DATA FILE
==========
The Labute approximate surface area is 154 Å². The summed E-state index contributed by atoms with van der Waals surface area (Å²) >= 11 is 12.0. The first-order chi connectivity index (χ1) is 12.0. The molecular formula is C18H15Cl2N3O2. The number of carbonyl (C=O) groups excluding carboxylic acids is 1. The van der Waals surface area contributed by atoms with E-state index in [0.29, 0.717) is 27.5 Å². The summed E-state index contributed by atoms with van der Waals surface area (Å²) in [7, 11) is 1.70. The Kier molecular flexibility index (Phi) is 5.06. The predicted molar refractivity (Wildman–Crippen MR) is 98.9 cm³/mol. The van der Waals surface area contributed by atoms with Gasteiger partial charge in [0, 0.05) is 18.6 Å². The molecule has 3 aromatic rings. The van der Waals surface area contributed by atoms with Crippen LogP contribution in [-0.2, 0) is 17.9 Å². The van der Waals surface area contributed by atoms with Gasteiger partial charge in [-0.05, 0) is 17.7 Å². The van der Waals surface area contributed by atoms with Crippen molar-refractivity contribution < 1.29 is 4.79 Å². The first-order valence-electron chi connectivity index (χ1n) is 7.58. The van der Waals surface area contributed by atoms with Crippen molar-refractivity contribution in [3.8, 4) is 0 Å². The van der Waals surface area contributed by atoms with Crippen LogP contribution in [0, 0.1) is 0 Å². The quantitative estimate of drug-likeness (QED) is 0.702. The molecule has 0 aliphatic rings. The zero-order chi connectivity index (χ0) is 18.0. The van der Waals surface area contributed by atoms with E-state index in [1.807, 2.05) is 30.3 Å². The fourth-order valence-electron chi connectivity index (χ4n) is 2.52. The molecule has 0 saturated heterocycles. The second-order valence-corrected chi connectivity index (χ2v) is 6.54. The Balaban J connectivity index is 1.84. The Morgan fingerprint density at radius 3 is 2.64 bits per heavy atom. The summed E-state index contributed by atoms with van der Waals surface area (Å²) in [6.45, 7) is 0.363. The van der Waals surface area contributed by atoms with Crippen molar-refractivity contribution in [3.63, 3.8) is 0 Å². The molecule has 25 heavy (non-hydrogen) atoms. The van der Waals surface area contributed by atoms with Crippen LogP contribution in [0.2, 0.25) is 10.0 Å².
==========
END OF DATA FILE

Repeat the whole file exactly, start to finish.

The Labute approximate surface area is 154 Å². The summed E-state index contributed by atoms with van der Waals surface area (Å²) >= 11 is 12.0. The first-order chi connectivity index (χ1) is 12.0. The molecular formula is C18H15Cl2N3O2. The number of carbonyl (C=O) groups excluding carboxylic acids is 1. The van der Waals surface area contributed by atoms with E-state index in [0.29, 0.717) is 27.5 Å². The summed E-state index contributed by atoms with van der Waals surface area (Å²) in [7, 11) is 1.70. The Kier molecular flexibility index (Phi) is 5.06. The predicted molar refractivity (Wildman–Crippen MR) is 98.9 cm³/mol. The van der Waals surface area contributed by atoms with Gasteiger partial charge in [0, 0.05) is 18.6 Å². The molecule has 3 aromatic rings. The van der Waals surface area contributed by atoms with Crippen LogP contribution in [-0.2, 0) is 17.9 Å². The van der Waals surface area contributed by atoms with Gasteiger partial charge in [-0.05, 0) is 17.7 Å². The van der Waals surface area contributed by atoms with Crippen molar-refractivity contribution < 1.29 is 4.79 Å². The first-order valence-electron chi connectivity index (χ1n) is 7.58. The van der Waals surface area contributed by atoms with Crippen molar-refractivity contribution in [3.8, 4) is 0 Å². The van der Waals surface area contributed by atoms with Crippen LogP contribution in [0, 0.1) is 0 Å². The quantitative estimate of drug-likeness (QED) is 0.702. The molecule has 0 aliphatic rings. The zero-order chi connectivity index (χ0) is 18.0. The van der Waals surface area contributed by atoms with E-state index in [1.807, 2.05) is 30.3 Å². The fourth-order valence-electron chi connectivity index (χ4n) is 2.52. The molecule has 0 saturated heterocycles. The second-order valence-corrected chi connectivity index (χ2v) is 6.54. The Balaban J connectivity index is 1.84. The Morgan fingerprint density at radius 3 is 2.64 bits per heavy atom. The summed E-state index contributed by atoms with van der Waals surface area (Å²) in [6.45, 7) is 0.363. The van der Waals surface area contributed by atoms with Crippen molar-refractivity contribution in [3.63, 3.8) is 0 Å². The molecule has 25 heavy (non-hydrogen) atoms. The van der Waals surface area contributed by atoms with Crippen LogP contribution in [0.2, 0.25) is 10.0 Å².